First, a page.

"They can't accuse me of homophobia," says Rick Warren, the celebrity preacher and icon of the "new" or "broader agenda" evangelicals, in a new interview with Beliefnet editor Steven Waldman. Pastor Rick protests that he's not a homophobe because he's given money to people with AIDS. He has gay friends and has even eaten dinner in "gay homes."
Waldman kicked off the marriage segment of a multi-topic interview with Warren by asking him which is a bigger threat to the American family, divorce or gay marriage. Warren said it's divorce -- and proceeded to explain that evangelicals harp on gay marriage rather than divorce because he and his brethren love talking about other people's "sins."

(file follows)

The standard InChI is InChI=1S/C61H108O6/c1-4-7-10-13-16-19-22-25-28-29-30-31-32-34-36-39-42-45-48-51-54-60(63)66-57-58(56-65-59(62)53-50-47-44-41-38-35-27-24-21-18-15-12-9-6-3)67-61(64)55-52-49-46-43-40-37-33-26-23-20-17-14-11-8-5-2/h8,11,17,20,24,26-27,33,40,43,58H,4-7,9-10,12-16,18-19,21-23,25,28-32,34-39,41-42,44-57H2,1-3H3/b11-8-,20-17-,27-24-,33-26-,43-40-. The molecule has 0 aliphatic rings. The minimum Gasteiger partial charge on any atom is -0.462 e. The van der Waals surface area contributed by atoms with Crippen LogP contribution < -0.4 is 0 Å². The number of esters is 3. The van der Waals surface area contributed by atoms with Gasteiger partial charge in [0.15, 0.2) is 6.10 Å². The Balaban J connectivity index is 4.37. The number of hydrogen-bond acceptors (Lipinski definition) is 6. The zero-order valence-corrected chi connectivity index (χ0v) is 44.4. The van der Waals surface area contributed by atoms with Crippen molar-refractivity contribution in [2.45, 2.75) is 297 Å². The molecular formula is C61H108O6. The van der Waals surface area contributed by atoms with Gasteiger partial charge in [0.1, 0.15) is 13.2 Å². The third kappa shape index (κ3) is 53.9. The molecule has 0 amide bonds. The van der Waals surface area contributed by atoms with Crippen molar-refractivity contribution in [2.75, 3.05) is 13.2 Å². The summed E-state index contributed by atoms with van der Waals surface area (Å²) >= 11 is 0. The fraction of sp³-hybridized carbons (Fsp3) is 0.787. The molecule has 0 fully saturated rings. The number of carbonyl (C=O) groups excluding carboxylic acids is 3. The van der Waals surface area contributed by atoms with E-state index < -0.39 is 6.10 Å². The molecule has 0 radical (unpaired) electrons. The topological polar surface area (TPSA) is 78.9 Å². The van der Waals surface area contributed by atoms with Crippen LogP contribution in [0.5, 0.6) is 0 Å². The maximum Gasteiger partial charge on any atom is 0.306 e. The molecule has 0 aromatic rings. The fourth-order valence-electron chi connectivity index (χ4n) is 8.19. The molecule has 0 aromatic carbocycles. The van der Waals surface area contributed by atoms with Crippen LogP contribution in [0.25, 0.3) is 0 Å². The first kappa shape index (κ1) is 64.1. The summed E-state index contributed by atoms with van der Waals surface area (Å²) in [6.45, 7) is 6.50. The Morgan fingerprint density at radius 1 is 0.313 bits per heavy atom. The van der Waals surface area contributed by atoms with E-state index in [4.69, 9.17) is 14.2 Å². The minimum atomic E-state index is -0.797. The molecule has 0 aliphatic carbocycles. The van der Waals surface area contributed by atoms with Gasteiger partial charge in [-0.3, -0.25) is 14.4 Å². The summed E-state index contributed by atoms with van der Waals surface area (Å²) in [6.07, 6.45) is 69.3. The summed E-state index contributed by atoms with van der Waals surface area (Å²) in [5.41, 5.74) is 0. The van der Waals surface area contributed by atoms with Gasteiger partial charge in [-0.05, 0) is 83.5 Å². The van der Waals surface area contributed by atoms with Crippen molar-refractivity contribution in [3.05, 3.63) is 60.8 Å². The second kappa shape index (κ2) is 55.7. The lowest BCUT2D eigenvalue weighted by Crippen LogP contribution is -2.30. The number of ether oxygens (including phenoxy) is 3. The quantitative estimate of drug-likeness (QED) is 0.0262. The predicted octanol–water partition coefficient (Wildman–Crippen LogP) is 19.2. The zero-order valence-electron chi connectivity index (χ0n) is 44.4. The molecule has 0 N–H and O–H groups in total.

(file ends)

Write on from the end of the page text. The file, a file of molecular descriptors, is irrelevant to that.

Warren dodged Waldman's question about whether he supported civil unions or domestic partnerships, answering instead, "I support full equal rights for everyone in America," adding that he only opposes a "redefinition" of marriage. He went on to say he's opposed to gay marriage the same way he is opposed to a brother and sister marrying (that would be incest), a man marrying a child (that would be statutory rape), or someone having multiple spouses (that would be polygamy). Pressed by Waldman, Warren said he considered those crimes equivalent to gay marriage.
Warren claimed he supported Proposition 8 because of a free-speech issue -- asserting that "any pastor could be considered doing hate speech . . . if he shared his views that homosexuality wasn't the most natural way for relationships." That's a standard religious right canard: turning pluralism into "discrimination" against Christians. (Or, claiming that saying "Happy Holidays" instead of "Merry Christmas" is a "war" that demeans Christianity.) Not only is it a silly argument logically, it's completely fabricated when it comes to Proposition 8: had it not passed, the free speech rights of pastors in California would have remained intact.